By Michael D. Hull  Coming after a series of bitter defeats from France to Norway to Crete, news of the Japanese attack on Pearl Harbor and America’s entry into World War II was one of the early high points of Prime Minister Winston Churchill’s leadership years. Great Britain now had a powerful ally in the struggle against fascism, and ultimate victory was a certainty. “So, we had won after all!” Churchill exulted. “We had won the war.” But the conduct of war is never simple, and the waging of a coalition war is fraught with challenge. The warrior leader who had inspired his island nation when it alone ensured the survival of Western civilization in 1940 could not foresee in December 1941 just how difficult it would be to coordinate a common strategy for defeating the Axis powers. The trouble had started with the massive German invasion of Russia in June 1941.  Acting on the principle that “the enemy of my enemy is my friend,” Churchill rallied to the aid of Soviet dictator Josef Stalin, dispatching convoys of tanks, trucks, planes, and other essential equipment that Britain could ill afford to spare. But with German troops pushing toward the gates of Moscow, Stalin demanded more on July 19. The Soviet leader was adamant about the opening of a second front to take the pressure off Russia. With her armed forces depleted after almost two years of war and stretched so thin around the world, Britain was hardly in a condition to plan a second front—an atta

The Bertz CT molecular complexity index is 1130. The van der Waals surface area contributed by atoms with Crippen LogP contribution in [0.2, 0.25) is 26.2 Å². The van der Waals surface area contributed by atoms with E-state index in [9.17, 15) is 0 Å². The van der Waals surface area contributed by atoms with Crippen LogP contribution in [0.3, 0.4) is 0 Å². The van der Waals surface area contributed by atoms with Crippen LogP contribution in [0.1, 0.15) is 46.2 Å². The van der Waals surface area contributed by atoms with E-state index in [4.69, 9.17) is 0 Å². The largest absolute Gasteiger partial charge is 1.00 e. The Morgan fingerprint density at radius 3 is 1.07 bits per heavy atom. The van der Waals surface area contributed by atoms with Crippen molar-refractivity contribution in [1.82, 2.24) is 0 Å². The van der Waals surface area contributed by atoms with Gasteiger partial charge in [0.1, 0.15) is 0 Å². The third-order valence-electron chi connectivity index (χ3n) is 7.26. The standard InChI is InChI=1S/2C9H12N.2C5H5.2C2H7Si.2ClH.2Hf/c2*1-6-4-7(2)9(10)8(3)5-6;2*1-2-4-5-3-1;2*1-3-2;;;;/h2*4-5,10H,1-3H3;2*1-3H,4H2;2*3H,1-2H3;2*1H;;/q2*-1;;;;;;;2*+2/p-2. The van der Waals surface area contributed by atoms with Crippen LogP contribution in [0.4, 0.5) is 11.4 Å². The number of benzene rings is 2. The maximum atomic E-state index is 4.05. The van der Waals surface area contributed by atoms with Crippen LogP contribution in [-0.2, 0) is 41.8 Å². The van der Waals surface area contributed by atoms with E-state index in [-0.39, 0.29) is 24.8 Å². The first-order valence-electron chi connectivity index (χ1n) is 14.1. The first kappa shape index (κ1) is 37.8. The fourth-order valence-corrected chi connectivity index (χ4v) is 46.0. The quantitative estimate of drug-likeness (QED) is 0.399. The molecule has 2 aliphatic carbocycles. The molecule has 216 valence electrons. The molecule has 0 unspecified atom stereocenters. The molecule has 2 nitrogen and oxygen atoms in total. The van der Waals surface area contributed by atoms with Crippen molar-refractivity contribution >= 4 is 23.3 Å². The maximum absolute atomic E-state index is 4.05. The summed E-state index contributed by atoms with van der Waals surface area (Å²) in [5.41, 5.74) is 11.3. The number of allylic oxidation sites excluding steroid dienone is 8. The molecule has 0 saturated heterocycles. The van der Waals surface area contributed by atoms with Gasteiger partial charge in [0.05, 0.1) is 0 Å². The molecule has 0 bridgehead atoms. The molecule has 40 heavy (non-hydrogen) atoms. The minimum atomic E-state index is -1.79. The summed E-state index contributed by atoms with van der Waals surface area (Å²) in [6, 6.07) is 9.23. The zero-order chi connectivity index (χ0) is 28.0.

$2 / Month

Subscribe now for only $3.99 $2 a month!

Unlimited Website Access, Thousands of Searchable Articles, Warfare Newsletter, and more.

Back to the issue this appears in